Council is supporting you to live more sustainably at home, at work and in your community. Energy Smart Pool Pump Rebates are available exclusively for Ku-ring-gai residents and enable you to reduce your energy bills and improve the local environment. You could see annual energy cost savings of up to $417 with a payback period of just 3.2 years*.
This program is funded by Ku-ring-gai Council’s Environmental Levy.
Energy use of pool pumps
Results of Ku-ring-gai’s pilot pool pump rebate program in early 2015
Responsible disposal of old pumps
Save Power Kit
We are offering $250 rebates for Ku-ring-gai residents who replace existing inefficient pool pumps with an energy efficient pool pump (7-star rated and above as listed by EnergyRating.gov.au).
The ability to reduce the flow rate of a variable speed pool pump results in energy savings. Unlike a single-speed pump that will operate at maximum flow rate even for tasks that require minimum flow rates, the variable speed pump can be slowed down to the optimum level required for the plumbing task. Lowering the flowrate also results in reduced friction within the bends of the plumbing system making it far more energy efficient than using a single speed pump.
Click here to view and download the Ku-ring-gai Council pool pump rebate program application form. (pdf. 126KB)
Applications for pre-approval for this rebate are open until 21 June 2019 or until funds are exhausted.
Applicants will have 21 days from when written pre-approval is provided by Council to complete installation and return the required paperwork (or by 21 June 2019– whichever is earlier).
||Properties that have received a pool pump in the past are not eligible to apply again.
How to apply
Before purchase and installation
1. Identify an appropriate pool pump with an Energy Star rating of 7 stars+ and featured on the Australian Government’s Energy Rating website.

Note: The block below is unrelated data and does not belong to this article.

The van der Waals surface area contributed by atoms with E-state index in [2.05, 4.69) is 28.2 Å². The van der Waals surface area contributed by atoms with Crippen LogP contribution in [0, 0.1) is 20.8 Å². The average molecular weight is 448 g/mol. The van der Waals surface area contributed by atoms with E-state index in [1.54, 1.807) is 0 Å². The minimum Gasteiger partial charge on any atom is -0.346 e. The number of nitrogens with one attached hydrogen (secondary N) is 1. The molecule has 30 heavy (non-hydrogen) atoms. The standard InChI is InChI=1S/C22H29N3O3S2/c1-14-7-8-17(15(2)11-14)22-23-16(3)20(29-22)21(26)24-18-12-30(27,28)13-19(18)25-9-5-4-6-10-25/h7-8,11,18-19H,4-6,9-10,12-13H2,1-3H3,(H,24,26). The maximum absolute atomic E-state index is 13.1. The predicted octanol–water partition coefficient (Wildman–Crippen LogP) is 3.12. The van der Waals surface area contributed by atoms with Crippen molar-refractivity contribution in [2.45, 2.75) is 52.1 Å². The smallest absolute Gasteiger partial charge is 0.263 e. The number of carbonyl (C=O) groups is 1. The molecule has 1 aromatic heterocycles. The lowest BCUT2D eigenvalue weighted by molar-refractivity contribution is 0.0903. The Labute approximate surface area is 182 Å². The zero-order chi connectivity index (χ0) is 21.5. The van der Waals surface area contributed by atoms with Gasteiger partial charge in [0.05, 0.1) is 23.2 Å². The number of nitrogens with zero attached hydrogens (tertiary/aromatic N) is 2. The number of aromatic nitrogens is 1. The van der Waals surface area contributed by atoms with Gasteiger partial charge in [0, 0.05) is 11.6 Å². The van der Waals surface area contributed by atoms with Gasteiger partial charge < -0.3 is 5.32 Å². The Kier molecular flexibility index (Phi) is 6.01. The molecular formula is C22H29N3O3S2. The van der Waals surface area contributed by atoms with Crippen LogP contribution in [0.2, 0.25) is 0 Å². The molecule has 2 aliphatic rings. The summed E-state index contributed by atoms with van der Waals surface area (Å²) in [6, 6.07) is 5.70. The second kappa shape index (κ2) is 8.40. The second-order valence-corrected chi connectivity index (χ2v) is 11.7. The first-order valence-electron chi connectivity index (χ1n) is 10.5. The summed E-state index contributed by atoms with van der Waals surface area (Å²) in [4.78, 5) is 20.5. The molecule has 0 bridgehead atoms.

2. We recommend you consult at least one pool pump supplier for advice on selecting the right energy efficient pump for your pool.
3. Apply to Council for pre-approval for the pump you wish to purchase and install.
a) Record the electricity consumption of your old pool pump. You can do this by borrowing an easy-to-use ‘Save Power Kit’ from any Ku-ring-gai Library.
b) Receive a quotation for the minimum 7 Energy Star-rated* pool pump.
c) Use these details to complete and submit the pre-approval form (Form 1). Pre-approvals are subject to funds being available.
Please note: You must receive written pre-approval from Council before you proceed with purchasing and installing the pump to be eligible to receive the rebate.
4. Once your pre-approval is successful, you will receive advice in writing along with a reference number which must be quoted in related correspondence and the final rebate application form. From the date of this letter you will have 21 days to complete the installation and submit the rebate application form below.
The pump must be installed for swimming pool use only and to meet Australian Standard AS 5102-2009.
5. Record the energy consumption of the new pump using the Save Power Kit from a Ku-ring-gai Library.
6. Complete the rebate application form (Form 2) and submit within the 21-day period.
7. Council officers will conduct inspections of installed pool pumps for a random number of the rebate applicants During these site visits, the Council officer will verify the following: